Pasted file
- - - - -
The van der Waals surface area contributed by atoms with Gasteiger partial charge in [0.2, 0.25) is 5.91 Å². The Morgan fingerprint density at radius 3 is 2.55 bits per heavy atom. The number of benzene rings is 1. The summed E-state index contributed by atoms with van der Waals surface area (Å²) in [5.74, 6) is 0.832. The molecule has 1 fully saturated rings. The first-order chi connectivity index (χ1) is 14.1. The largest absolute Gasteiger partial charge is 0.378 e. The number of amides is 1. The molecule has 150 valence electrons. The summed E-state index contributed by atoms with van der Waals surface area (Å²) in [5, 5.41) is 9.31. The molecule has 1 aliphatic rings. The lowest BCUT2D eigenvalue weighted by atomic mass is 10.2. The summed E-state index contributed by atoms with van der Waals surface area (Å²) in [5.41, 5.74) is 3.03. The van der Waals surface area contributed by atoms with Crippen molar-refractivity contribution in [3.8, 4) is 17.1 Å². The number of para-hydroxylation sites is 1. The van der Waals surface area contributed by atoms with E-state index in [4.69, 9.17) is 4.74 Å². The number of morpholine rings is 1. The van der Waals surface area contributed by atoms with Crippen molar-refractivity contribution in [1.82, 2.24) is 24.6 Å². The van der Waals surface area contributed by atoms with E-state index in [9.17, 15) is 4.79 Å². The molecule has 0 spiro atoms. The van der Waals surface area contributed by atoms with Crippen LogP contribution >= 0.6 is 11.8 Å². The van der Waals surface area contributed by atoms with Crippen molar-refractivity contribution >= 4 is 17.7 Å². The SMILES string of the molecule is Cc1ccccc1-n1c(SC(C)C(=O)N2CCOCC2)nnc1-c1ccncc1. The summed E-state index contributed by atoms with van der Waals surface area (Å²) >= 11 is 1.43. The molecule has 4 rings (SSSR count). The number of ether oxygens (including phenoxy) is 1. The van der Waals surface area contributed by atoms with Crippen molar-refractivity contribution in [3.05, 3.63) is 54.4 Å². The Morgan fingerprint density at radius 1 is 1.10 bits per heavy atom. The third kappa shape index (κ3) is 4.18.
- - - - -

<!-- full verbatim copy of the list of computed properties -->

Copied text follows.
The van der Waals surface area contributed by atoms with Gasteiger partial charge in [0.2, 0.25) is 5.91 Å². The Morgan fingerprint density at radius 3 is 2.55 bits per heavy atom. The number of benzene rings is 1. The summed E-state index contributed by atoms with van der Waals surface area (Å²) in [5.74, 6) is 0.832. The molecule has 1 fully saturated rings. The first-order chi connectivity index (χ1) is 14.1. The largest absolute Gasteiger partial charge is 0.378 e. The number of amides is 1. The molecule has 150 valence electrons. The summed E-state index contributed by atoms with van der Waals surface area (Å²) in [5, 5.41) is 9.31. The molecule has 1 aliphatic rings. The lowest BCUT2D eigenvalue weighted by atomic mass is 10.2. The summed E-state index contributed by atoms with van der Waals surface area (Å²) in [5.41, 5.74) is 3.03. The van der Waals surface area contributed by atoms with Crippen molar-refractivity contribution in [3.8, 4) is 17.1 Å². The number of para-hydroxylation sites is 1. The van der Waals surface area contributed by atoms with E-state index in [4.69, 9.17) is 4.74 Å². The number of morpholine rings is 1. The van der Waals surface area contributed by atoms with Crippen molar-refractivity contribution in [1.82, 2.24) is 24.6 Å². The van der Waals surface area contributed by atoms with E-state index in [9.17, 15) is 4.79 Å². The molecule has 0 spiro atoms. The van der Waals surface area contributed by atoms with Crippen LogP contribution >= 0.6 is 11.8 Å². The van der Waals surface area contributed by atoms with Crippen molar-refractivity contribution >= 4 is 17.7 Å². The SMILES string of the molecule is Cc1ccccc1-n1c(SC(C)C(=O)N2CCOCC2)nnc1-c1ccncc1. The summed E-state index contributed by atoms with van der Waals surface area (Å²) >= 11 is 1.43. The molecule has 4 rings (SSSR count). The number of ether oxygens (including phenoxy) is 1. The van der Waals surface area contributed by atoms with Crippen molar-refractivity contribution in [3.05, 3.63) is 54.4 Å². The Morgan fingerprint density at radius 1 is 1.10 bits per heavy atom. The third kappa shape index (κ3) is 4.18.